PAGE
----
A tour through the historic buildings of Peter and Paul Fortress, St. Petersburg, in winter.
It is very hard to miss the impressive battlements of the Peter and Paul Fortress in St. Petersburg. More than 5 meters of perfect masonry and mortar hide a wealth of Russian history. Here is where the first Romanov tsars resided before the Hermitage was built. Here is where the Russians rulers were buried, and here is where Maxim Gorky and other Bolsheviks had been imprisoned. Join me on my tour through the historic UNESCO World Heritage Site in Russia’s former capital.
The Peter and Paul Cathedral
I would be lying if I said Peter and Paul Fortress was St. Petersburg’s most famous attraction. Especially on a bleary winter day things sometimes appear less than impressive. It certainly was cold enough to discourage a casual visitor– bone freezing minus 15 degrees to be precise. Still, Hermitage, St. Isaac’s Cathedral and Peterhof stand, quite literally so, in the shadow of the three-hundred-year-old buildings. The tower of the Peter and Paul Cathedral is, with a total of 122.5 meters, the tallest building in the city center.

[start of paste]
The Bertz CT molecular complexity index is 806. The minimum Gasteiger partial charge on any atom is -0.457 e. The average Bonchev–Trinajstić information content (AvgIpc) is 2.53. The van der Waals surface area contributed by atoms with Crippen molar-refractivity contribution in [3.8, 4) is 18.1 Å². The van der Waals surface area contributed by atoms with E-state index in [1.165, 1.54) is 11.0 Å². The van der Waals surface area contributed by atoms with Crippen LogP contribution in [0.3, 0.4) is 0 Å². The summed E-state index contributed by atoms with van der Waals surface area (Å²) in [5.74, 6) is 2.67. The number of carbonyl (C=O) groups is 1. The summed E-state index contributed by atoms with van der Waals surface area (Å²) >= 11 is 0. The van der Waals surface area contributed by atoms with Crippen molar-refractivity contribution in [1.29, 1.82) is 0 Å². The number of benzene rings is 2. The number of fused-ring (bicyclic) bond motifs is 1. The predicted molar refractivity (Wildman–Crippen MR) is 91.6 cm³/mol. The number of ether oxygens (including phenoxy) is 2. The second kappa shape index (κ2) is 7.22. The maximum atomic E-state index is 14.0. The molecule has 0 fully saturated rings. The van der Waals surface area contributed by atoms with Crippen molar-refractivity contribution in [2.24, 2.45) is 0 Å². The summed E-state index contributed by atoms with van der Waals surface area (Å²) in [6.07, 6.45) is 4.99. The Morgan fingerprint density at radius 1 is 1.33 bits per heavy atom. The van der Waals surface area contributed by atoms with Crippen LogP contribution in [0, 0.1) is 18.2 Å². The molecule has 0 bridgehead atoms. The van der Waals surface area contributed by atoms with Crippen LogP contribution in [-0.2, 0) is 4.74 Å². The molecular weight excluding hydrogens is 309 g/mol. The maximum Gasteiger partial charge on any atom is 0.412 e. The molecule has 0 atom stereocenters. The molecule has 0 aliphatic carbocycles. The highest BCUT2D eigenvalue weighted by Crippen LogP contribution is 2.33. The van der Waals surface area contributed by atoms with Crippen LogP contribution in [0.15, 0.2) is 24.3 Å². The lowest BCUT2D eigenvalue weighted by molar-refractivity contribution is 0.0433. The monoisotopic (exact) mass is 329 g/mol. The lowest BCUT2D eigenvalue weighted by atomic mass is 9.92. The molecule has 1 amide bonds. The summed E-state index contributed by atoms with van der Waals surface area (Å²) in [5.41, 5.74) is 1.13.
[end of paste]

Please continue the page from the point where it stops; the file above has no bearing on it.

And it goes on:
It is, to be quite honest, also one of the most extraordinary churches in Russia. Take for example the altar of the church. Normally this is where you’d expect some sweeping iconostasis – a flat wall full of archaic portraits of saints and the holy family. At the Peter and Paul, you will find an altar, losing itself in the height of its golden arabesques and lintels, instead.
Behind a golden gate and flanked by two glorious angles, then, hides the actual apsis. It might be important to notice that the Peter and Paul Cathedral is a museum these days. It certainly explains why I was allowed to take pictures! Still, the holy doors remain shut for common visitors.